Akari Therapeutics announced it has completed evaluation on long-acting PAS-nomacopan candidates and has selected a version the company plans to take into clinical trials for the treatment of geographic atrophy (GA).
In a press release from the company,1 it describes the selected version as having “a product profile with characteristics important for a GA therapy, including fully active drug potency, planned small (<100µL) injection volume, viscosity enabling intravitreal injection with a fine needle, and pre-clinical half-life that supports a potential clinical dose interval of 3 months or longer.”
Akari remains on track and plans to submit an IND application to the US FDA in the first half of 2024, and plans on starting clinical trials in the second half of 2024.1 Wacker Biotech GmbH will be the manufacturing partner to support production of PAS-nomacopan for use in clinical trials.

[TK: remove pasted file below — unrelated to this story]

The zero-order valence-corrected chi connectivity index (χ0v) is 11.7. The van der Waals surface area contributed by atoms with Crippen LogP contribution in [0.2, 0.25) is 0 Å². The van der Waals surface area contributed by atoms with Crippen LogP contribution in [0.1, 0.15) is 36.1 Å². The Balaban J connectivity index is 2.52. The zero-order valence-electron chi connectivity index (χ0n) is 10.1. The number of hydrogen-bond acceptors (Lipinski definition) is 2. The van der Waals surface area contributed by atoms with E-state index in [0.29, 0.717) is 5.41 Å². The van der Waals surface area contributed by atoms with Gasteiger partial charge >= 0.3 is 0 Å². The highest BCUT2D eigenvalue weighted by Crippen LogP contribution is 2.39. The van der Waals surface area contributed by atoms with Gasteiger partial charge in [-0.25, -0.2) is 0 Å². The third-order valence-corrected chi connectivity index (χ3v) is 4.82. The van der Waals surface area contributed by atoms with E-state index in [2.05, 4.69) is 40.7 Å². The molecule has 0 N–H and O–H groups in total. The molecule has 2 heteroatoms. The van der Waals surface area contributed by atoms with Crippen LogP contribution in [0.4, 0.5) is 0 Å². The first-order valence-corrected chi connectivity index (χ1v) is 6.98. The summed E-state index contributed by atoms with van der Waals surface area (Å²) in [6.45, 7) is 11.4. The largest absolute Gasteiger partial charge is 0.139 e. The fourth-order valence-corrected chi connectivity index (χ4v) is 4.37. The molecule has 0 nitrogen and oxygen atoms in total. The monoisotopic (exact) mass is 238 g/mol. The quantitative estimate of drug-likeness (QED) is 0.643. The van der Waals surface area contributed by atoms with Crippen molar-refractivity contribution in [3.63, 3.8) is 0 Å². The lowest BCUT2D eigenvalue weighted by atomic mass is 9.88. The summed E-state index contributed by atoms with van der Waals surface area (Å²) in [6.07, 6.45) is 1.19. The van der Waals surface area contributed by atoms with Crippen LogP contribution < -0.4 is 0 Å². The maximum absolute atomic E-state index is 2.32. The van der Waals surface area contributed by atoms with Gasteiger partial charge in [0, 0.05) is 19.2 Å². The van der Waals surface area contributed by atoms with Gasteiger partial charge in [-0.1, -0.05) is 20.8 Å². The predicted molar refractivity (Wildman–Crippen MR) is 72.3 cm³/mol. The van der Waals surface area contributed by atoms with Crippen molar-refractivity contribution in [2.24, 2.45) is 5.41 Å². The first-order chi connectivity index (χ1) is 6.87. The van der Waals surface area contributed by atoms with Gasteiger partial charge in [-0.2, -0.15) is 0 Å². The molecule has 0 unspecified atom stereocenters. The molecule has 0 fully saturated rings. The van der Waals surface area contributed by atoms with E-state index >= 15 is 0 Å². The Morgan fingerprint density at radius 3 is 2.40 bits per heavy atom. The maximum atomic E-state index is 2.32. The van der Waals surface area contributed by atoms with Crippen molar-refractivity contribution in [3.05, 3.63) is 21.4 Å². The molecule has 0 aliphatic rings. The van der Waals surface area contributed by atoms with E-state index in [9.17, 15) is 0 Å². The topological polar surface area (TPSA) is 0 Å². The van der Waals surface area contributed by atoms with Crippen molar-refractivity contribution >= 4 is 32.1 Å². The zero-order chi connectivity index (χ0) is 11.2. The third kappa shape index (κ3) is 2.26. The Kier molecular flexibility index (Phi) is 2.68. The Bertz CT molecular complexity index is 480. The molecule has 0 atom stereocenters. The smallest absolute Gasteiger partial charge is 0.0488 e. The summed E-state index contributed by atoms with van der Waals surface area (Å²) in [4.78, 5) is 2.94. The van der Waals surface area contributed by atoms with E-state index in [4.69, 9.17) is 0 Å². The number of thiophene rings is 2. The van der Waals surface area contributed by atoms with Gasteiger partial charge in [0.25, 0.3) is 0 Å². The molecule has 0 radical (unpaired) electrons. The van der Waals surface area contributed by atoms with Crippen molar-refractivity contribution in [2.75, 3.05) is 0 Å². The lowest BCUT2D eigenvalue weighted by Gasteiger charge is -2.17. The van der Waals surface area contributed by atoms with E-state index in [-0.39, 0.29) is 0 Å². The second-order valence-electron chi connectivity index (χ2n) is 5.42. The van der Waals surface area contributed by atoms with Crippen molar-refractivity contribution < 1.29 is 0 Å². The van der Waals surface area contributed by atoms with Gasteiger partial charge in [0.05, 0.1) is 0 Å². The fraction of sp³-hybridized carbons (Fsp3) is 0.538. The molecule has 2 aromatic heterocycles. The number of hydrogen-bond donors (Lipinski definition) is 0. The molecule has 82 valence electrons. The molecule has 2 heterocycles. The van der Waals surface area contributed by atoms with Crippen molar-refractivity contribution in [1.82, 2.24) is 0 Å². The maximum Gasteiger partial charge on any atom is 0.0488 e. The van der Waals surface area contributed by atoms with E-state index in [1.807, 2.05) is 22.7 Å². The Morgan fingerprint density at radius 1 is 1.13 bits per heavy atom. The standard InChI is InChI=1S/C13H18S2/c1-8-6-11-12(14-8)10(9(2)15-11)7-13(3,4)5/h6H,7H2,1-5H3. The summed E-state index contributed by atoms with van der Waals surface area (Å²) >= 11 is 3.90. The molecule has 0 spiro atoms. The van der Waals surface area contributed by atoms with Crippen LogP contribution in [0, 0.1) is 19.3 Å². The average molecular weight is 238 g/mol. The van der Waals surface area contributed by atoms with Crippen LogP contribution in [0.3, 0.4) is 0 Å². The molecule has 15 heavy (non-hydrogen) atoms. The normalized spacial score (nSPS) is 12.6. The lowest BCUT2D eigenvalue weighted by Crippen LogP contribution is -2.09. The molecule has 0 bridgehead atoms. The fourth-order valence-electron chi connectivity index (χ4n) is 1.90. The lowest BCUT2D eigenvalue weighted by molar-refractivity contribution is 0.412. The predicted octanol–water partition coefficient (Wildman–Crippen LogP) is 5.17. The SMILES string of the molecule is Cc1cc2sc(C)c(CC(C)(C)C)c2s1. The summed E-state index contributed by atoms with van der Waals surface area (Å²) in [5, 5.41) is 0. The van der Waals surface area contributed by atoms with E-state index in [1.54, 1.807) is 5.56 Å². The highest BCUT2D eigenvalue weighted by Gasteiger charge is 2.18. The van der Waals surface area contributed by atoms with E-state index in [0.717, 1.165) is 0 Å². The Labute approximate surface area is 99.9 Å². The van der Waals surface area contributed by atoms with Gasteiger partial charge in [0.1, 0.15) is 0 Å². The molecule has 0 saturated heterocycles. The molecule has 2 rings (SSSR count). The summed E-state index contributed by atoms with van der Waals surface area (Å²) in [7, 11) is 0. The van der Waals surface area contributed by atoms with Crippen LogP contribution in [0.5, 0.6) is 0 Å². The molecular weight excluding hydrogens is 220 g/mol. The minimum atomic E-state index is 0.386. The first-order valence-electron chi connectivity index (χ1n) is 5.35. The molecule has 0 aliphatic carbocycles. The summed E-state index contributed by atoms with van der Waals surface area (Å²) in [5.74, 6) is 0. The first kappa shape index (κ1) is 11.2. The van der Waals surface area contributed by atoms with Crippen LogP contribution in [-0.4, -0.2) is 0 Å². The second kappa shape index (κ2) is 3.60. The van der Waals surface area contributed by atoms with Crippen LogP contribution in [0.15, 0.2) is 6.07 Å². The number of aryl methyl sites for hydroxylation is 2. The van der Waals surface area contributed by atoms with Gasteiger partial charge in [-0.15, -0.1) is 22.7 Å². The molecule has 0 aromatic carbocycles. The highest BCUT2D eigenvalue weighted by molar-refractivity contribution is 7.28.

John D. Gelles, OD, FAAO, FIAOMC, FCLSA, FSLS, FBCLA; Kassi Jackson, Editor; Marlisa Miller, Editorial Intern
John D. Gelles, OD, FAAO, FIAOMC, FCLSA, FSLS, FBCLA, co-chair of the CRU Eye Symposium, caught up with Optometry Times®' editor, Kassi Jackson, to talk about the education portion of the meeting.
CRU is an acronym that stands for "current, relevant, useful," and the second annual symposium will be held November 10-12, 2023, at the Silverado Resort in Napa Valley, California. S. Barry Eiden, OD, FAAO, FSLS, and Stephanie Woo, OD, FAAO, FSLS, are also co-chairs of the meeting, with honorary ambassador Vance Thompson, MD, FACS.
This finding is in contrast to the results of a trial conducted in East Asia that reported atropine’s effectiveness in children,2 according to Michael X. Repka, MD, MBA, lead study author from the Wilmer Eye Institute, Baltimore.